88

Both will be able to execute commands in container. Both could detach the container.

So what is the real difference between docker exec and docker attach?

86

There was a commit PR which added to the doc:

Note: This command (attach) is not for running a new process in a container. See: docker exec.

The answer to "Docker. How to get bash\ssh inside runned container (run -d)?" illustrates the difference:

(docker >= 1.3) If we use docker attach, we can use only one instance of shell.
So if we want to open new terminal with new instance of container's shell, we just need to run docker exec

if the docker container was started using /bin/bash command, you can access it using attach, if not then you need to execute the command to create a bash instance inside the container using exec.

As mentioned in this issue:

  • Attach isn't for running an extra thing in a container, it's for attaching to the running process.
  • "docker exec" is specifically for running new things in a already started container, be it a shell or some other process.

The same issue adds:

While attach is not well named, particularly because of the LXC command lxc-attach (which is more akin docker exec <container> /bin/sh, but LXC specific), it does have a specific purpose of literally attaching you to the process Docker started.
Depending on what the process is the behavior may be different, for instance attaching to /bin/bash will give you a shell, but attaching to redis-server will be like you'd just started redis directly without daemonizing.

24

When a container is started using /bin/bash then it becomes the containers PID 1 and docker attach is used to get inside PID 1 of a container. So docker attach < container-id > will take you inside the bash terminal as it's PID 1 as we mentioned while starting the container. Exiting out from the container will stop the container.

Whereas in docker exec command you can specify which shell you want to enter into. It will not take you to PID 1 of the container. It will create a new process for bash. docker exec -it < container-id > bash. Exiting out from the container will not stop the container.

You can also use nsenter to enter inside containers. nsenter -m -u -n -p -i -t < pid of container > You can find PID of container using: docker inspect < container-id > | grep PID

Note: If you have started your container with -d flag then exiting out of container will not stop the container,whether you use attach or exec to get inside.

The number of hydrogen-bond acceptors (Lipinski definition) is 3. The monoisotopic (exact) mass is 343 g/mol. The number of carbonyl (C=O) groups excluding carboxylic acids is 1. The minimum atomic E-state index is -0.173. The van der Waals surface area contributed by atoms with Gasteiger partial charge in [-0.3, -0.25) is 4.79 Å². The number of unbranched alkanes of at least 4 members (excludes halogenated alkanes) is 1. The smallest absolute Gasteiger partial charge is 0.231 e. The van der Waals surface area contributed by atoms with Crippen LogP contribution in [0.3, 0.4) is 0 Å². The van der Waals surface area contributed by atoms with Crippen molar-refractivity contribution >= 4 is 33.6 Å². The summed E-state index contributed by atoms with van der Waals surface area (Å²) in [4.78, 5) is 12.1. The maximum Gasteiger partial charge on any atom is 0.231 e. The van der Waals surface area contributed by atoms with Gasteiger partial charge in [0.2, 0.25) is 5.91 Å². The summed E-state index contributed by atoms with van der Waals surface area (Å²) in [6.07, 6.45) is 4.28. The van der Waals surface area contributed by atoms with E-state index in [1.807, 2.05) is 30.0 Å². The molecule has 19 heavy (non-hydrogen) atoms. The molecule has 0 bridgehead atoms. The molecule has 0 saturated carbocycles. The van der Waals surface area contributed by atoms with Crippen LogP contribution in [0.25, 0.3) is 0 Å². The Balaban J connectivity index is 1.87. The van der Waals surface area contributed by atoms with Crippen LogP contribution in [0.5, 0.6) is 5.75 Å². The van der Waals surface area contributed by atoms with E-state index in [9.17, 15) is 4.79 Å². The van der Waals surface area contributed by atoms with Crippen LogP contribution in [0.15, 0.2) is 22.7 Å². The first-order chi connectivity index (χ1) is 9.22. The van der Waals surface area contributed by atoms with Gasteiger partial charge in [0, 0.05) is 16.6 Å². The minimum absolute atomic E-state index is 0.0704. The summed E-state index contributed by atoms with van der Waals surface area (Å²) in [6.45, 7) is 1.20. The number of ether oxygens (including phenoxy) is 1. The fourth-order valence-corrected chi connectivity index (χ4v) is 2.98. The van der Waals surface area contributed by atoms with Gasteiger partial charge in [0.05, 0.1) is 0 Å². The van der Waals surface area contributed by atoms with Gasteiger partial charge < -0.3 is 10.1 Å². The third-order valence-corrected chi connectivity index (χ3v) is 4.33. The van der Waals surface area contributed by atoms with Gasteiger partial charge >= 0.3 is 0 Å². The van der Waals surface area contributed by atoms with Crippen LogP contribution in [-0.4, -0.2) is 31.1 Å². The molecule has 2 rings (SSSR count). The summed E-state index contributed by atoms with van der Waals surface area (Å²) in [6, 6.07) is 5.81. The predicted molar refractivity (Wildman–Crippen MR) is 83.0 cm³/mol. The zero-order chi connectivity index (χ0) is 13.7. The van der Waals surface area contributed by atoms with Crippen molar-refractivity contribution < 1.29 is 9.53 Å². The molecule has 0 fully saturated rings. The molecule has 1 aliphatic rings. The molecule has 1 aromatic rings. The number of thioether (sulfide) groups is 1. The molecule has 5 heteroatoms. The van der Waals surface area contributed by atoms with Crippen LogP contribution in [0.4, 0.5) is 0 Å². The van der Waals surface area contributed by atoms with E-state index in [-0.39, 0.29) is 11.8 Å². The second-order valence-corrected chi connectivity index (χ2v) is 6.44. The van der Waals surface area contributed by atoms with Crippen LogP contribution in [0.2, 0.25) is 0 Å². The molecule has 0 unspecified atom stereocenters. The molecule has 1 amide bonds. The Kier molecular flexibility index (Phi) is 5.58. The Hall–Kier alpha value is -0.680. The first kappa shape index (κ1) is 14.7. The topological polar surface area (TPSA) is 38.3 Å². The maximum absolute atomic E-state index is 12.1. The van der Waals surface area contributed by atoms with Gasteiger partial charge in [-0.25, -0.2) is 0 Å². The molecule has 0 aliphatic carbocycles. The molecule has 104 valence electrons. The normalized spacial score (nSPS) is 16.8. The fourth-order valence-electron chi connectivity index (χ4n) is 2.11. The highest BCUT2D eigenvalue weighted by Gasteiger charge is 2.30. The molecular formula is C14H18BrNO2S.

1
  • Interesting idea about using nsenter. Can you elaborate? Explaining the options would be in order. Why not enter all namespaces? Why these particular ones? – x-yuri Jun 29 '19 at 16:24
13

As Michael Sun stated in his answer

docker exec executes a new command / create a new process in the container’s environment, while docker attach just connects the standard input/output/error of the main process(with PID 1) inside the container to corresponding standard input/output/error of current terminal(the terminal you are using to run the command).

My answer will focus more on letting you validate the above statement and understand it more clearly.

Open up a terminal window and run the command docker run -itd --name busybox busybox /bin/sh. The command will pull the image busybox if not already present. It will then create a container with the name busybox using this image.

You can check the status of your container by running the command docker ps -a | grep busybox.

If you run docker top busybox, you should see an output something like this.

UID                 PID                 PPID                C                   STIME               TTY                 TIME                CMD
root                7469                7451                0                   11:40               pts/0               00:00:00            /bin/sh

Of course, the PID, PPID and other values will be different in your case. You can use other tools and utilities as well like pstree, top, htop to see the list of PID and PPID.

The PID and PPID means the process id and parent process id. The process started when we created and started our container with the command /bin/sh. Now, run the command docker attach busybox. This will attach the standard input/output/error stream of the container to your terminal.